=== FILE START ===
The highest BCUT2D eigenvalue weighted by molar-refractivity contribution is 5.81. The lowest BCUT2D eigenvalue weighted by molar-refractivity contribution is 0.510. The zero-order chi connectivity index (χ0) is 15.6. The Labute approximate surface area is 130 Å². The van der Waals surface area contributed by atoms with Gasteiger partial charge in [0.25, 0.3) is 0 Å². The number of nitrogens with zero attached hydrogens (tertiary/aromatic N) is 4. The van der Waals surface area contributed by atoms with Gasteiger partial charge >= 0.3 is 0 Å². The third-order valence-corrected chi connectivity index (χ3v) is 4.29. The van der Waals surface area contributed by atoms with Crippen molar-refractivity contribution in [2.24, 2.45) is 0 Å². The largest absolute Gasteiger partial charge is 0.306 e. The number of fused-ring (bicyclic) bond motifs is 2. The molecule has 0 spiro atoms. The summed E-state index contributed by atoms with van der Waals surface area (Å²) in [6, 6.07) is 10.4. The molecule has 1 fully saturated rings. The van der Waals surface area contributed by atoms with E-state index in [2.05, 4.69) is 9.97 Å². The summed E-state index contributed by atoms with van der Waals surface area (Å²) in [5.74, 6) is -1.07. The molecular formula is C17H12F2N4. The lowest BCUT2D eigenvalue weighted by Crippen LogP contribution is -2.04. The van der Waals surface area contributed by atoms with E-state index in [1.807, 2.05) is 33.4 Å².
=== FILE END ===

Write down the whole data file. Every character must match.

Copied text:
The highest BCUT2D eigenvalue weighted by molar-refractivity contribution is 5.81. The lowest BCUT2D eigenvalue weighted by molar-refractivity contribution is 0.510. The zero-order chi connectivity index (χ0) is 15.6. The Labute approximate surface area is 130 Å². The van der Waals surface area contributed by atoms with Gasteiger partial charge in [0.25, 0.3) is 0 Å². The number of nitrogens with zero attached hydrogens (tertiary/aromatic N) is 4. The van der Waals surface area contributed by atoms with Gasteiger partial charge >= 0.3 is 0 Å². The third-order valence-corrected chi connectivity index (χ3v) is 4.29. The van der Waals surface area contributed by atoms with Crippen molar-refractivity contribution in [2.24, 2.45) is 0 Å². The largest absolute Gasteiger partial charge is 0.306 e. The number of fused-ring (bicyclic) bond motifs is 2. The molecule has 0 spiro atoms. The summed E-state index contributed by atoms with van der Waals surface area (Å²) in [6, 6.07) is 10.4. The molecule has 1 fully saturated rings. The van der Waals surface area contributed by atoms with E-state index in [2.05, 4.69) is 9.97 Å². The summed E-state index contributed by atoms with van der Waals surface area (Å²) in [5.74, 6) is -1.07. The molecular formula is C17H12F2N4. The lowest BCUT2D eigenvalue weighted by Crippen LogP contribution is -2.04. The van der Waals surface area contributed by atoms with E-state index in [1.807, 2.05) is 33.4 Å².